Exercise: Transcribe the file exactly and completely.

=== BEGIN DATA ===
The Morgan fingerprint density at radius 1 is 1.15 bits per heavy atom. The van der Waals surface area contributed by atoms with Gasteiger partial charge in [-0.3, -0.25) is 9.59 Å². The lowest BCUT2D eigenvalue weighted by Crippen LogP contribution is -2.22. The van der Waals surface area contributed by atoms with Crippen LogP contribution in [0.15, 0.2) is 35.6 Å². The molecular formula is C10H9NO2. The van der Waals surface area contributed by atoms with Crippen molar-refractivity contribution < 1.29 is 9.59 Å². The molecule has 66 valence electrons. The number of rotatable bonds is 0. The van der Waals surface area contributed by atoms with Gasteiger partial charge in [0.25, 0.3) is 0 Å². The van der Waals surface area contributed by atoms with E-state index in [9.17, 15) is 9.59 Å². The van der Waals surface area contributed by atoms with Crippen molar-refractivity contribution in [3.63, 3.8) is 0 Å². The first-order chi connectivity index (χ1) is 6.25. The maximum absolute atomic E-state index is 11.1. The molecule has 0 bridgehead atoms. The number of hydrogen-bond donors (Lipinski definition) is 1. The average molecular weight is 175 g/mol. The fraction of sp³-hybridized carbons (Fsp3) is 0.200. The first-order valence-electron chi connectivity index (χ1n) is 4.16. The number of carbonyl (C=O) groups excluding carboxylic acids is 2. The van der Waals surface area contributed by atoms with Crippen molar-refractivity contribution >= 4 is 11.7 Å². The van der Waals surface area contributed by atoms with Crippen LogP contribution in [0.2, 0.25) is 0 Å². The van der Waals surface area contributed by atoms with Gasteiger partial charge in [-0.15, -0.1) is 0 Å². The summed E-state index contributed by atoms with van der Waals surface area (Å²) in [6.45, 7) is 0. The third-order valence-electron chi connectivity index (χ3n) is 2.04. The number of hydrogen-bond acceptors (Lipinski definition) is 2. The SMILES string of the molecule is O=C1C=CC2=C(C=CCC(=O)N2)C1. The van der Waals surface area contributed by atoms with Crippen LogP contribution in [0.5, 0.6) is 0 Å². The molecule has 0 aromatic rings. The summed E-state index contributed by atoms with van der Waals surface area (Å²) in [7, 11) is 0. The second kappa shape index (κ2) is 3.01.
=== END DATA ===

The Morgan fingerprint density at radius 1 is 1.15 bits per heavy atom. The van der Waals surface area contributed by atoms with Gasteiger partial charge in [-0.3, -0.25) is 9.59 Å². The lowest BCUT2D eigenvalue weighted by Crippen LogP contribution is -2.22. The van der Waals surface area contributed by atoms with Crippen LogP contribution in [0.15, 0.2) is 35.6 Å². The molecular formula is C10H9NO2. The van der Waals surface area contributed by atoms with Crippen molar-refractivity contribution < 1.29 is 9.59 Å². The molecule has 66 valence electrons. The number of rotatable bonds is 0. The van der Waals surface area contributed by atoms with Gasteiger partial charge in [0.25, 0.3) is 0 Å². The van der Waals surface area contributed by atoms with E-state index in [9.17, 15) is 9.59 Å². The van der Waals surface area contributed by atoms with Crippen molar-refractivity contribution in [3.63, 3.8) is 0 Å². The first-order chi connectivity index (χ1) is 6.25. The maximum absolute atomic E-state index is 11.1. The molecule has 0 bridgehead atoms. The number of hydrogen-bond donors (Lipinski definition) is 1. The average molecular weight is 175 g/mol. The fraction of sp³-hybridized carbons (Fsp3) is 0.200. The first-order valence-electron chi connectivity index (χ1n) is 4.16. The number of carbonyl (C=O) groups excluding carboxylic acids is 2. The van der Waals surface area contributed by atoms with Crippen molar-refractivity contribution >= 4 is 11.7 Å². The van der Waals surface area contributed by atoms with Crippen LogP contribution in [0.2, 0.25) is 0 Å². The van der Waals surface area contributed by atoms with Gasteiger partial charge in [-0.15, -0.1) is 0 Å². The summed E-state index contributed by atoms with van der Waals surface area (Å²) in [6.45, 7) is 0. The third-order valence-electron chi connectivity index (χ3n) is 2.04. The number of hydrogen-bond acceptors (Lipinski definition) is 2. The SMILES string of the molecule is O=C1C=CC2=C(C=CCC(=O)N2)C1. The van der Waals surface area contributed by atoms with Crippen LogP contribution in [0.5, 0.6) is 0 Å². The molecule has 0 aromatic rings. The summed E-state index contributed by atoms with van der Waals surface area (Å²) in [7, 11) is 0. The second kappa shape index (κ2) is 3.01.